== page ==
内存连贯性,缓存一致性和同步的研究探讨

本文继续讲述了内存连贯性,缓存一致性和同步的有关知识,对内存连贯性,缓存一致性和同步的研究探讨,讨论了同步系统的来源是什么?内存连贯性,缓存一致性二者之间的优缺点及联系。
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1. Advanced Operating Systems (CS 202) Memory Consistency, Cache Coherence and Synchronization (Part II) Jan, 30, 2017 (some cache coherence slides adapted from Ian Watson; some memory consistency slides from Sarita Adve)

2. What is synchronization? •  Making sure that concurrent activities don’t access shared data in inconsistent ways •  int i = 0; // shared Thread A Thread B i=i+1; i=i-1; What is in i? 2

3. What are the sources of concurrency? •  Multiple user-space processes –  On multiple CPUs •  Device interrupts •  Workqueues •  Tasklets •  Timers 3

4. Pitfalls in scull •  Race condition: result of uncontrolled access to shared data if (!dptr->data[s_pos]) { dptr->data[s_pos] = kmalloc(quantum, GFP_KERNEL); if (!dptr->data[s_pos]) { goto out; } } Scull is the Simple Character Utility for Locality Loading (an example device driver from the Linux Device Driver book)

5. Pitfalls in scull •  Race condition: result of uncontrolled access to shared data if (!dptr->data[s_pos]) { dptr->data[s_pos] = kmalloc(quantum, GFP_KERNEL); if (!dptr->data[s_pos]) { goto out; } }

6. Pitfalls in scull •  Race condition: result of uncontrolled access to shared data if (!dptr->data[s_pos]) { dptr->data[s_pos] = kmalloc(quantum, GFP_KERNEL); if (!dptr->data[s_pos]) { goto out; } }

7. Pitfalls in scull •  Race condition: result of uncontrolled access to shared data if (!dptr->data[s_pos]) { dptr->data[s_pos] = kmalloc(quantum, GFP_KERNEL); Memory leak if (!dptr->data[s_pos]) { goto out; } }

8. Synchronization primitives •  Lock/Mutex –  To protect a shared variable, surround it with a lock (critical region) –  Only one thread can get the lock at a time –  Provides mutual exclusion •  Shared locks –  More than one thread allowed (hmm…) •  Others? Yes, including Barriers (discussed in the paper) 8

9. Synchronization primitives (cont’d) •  Lock based –  Blocking (e.g., semaphores, futexes, completions) –  Non-blocking (e.g., spin-lock, …) •  Sometimes we have to use spinlocks •  Lock free (or partially lock free J) –  Atomic instructions –  seqLocks –  RCU –  Transactions (next time) 9

10. Naïve implementation of spinlock •  Lock(L): While(test_and_set(L)); //we have the lock! //eat, dance and be merry •  Unlock(L) L=0; 10

11. Why naïve? •  Works? Yes, but not used in practice •  Contention –  Think about the cache coherence protocol –  Set in test and set is a write operation •  Has to go to memory •  A lot of cache coherence traffic •  Unnecessary unless the lock has been released •  Imagine if many threads are waiting to get the lock •  Fairness/starvation 11

12. Better implementation Spin on read •  Assumption: We have cache coherence –  Not all are: e.g., Intel SCC •  Lock(L): while(L==locked); //wait if(test_and_set(L)==locked) go back; •  Still a lot of chattering when there is an unlock –  Spin lock with backoff 12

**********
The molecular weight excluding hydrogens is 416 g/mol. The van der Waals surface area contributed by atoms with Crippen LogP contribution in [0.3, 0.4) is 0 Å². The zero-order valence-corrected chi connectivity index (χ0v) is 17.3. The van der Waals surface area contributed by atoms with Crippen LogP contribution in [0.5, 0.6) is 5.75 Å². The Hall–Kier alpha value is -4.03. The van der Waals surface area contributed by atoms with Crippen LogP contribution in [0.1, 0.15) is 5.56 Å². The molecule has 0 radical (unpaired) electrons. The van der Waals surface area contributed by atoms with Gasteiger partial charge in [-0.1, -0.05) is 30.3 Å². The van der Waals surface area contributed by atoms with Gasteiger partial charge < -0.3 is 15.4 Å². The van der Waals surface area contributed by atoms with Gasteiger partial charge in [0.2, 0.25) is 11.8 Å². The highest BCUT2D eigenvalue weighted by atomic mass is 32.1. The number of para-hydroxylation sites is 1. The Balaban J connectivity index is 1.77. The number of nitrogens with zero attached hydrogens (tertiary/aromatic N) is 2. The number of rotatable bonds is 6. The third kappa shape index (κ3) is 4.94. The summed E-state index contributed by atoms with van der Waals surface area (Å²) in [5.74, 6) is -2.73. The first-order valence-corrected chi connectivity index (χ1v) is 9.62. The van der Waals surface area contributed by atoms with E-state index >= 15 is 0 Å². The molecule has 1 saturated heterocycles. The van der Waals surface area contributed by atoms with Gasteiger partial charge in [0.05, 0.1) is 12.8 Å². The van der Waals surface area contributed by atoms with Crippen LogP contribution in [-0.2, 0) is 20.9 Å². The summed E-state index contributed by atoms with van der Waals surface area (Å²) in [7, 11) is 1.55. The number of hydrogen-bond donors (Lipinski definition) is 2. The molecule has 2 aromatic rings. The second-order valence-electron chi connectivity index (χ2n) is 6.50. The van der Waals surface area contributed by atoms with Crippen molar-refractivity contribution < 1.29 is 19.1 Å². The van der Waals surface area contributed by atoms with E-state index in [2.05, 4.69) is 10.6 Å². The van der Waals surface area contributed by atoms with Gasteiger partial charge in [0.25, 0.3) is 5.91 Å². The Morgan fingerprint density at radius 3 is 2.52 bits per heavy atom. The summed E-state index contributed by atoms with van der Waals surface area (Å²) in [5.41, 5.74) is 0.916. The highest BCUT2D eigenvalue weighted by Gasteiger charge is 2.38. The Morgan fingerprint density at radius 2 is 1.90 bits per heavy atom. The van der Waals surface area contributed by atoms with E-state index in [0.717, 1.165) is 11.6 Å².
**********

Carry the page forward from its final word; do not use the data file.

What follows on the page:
13. Bakery Algorithm struct lock { int next_ticket; int now_serving; } •  Acquire_lock: int my_ticket = fetch_and_inc(L->next_ticket); Still too much chatter while(L->new_serving!=my_ticket); //wait //Eat, Dance and me merry! •  Release_lock: L->now_serving++; Comments? Fairness? Efficiency/cache coherence? 13

14. Anderson Lock (Array lock) •  Problem with bakery algorithm: –  All threads listening to next_serving •  A lot of cache coherence chatter –  But only one will actually acquire the lock –  Can we have each thread wait on a different variable to reduce chatter? 14

15. Anderson’s Lock •  We have an array (actually circular queue) of variables –  Each variable can indicate either lock available or waiting for lock •  Only one location has lock available Lock(L): my_place = fetch_and_inc (queuelast); while (flags[myplace mod N] == must_wait); Unlock(L) flags[myplace mod N] = must_wait; flags[mypalce+1 mod N] = available; Fair and not noisy – compare to spin-on-read and bakery algorithm 15 Any negative side effects?

16. MCS Lock Lock •  Each node has: struct node { Lock me bool got_it; Current Next; //successor} Lock me Lock(L, me) Unlock(L,me) join(L); //use fetch-n-store remove me from L while(got_it == 0); signal successor (setting got it to 0) 16

17. Race condition! •  What if there is a new joiner when the last element is removing itself 17

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19.Performance impact 19

20.Concurrency and Memory Consistency References: •  Shared Memory Consistency Models: A Tutorial, Sarita V. Adve & Kourosh Gharachorloo, September 1995 •  A primer on memory consistency and cache coherence, Sorin, Hill and wood, 2011 (chapters 3 and 4) •  Memory Models: A Case for Rethinking Parallel Languages and Hardware, Adve and Boehm, 2010 20

21. Memory Consistency •  Formal specification of memory semantics •  Guarantees as to how shared memory will behave on systems with multiple processors •  Ordering of reads and writes •  Essential for programmer (OS writer!) to understand 21

22. Why Bother? •  Memory consistency models affect everything –  Programmability –  Performance –  Portability •  Model must be defined at all levels •  Programmers and system designers care 22

23. Uniprocessor Systems •  Memory operations occur: –  One at a time –  In program order •  Read returns value of last write –  Only matters if location is the same or dependent –  Many possible optimizations •  Intuitive! 23

24.Multiprocessor: Example 24

25. Cont’d •  S2 and S1 reordered –  Why? How? 25

26.Example 2 26

27. Sequential Consistency … P1 P2 P3 Pn •  The result of any execution is the same as if all operations were executed on a single processor •  Operations on each processor occur in the Memory sequence specified by the executing program 27

28.One execution sequence 28

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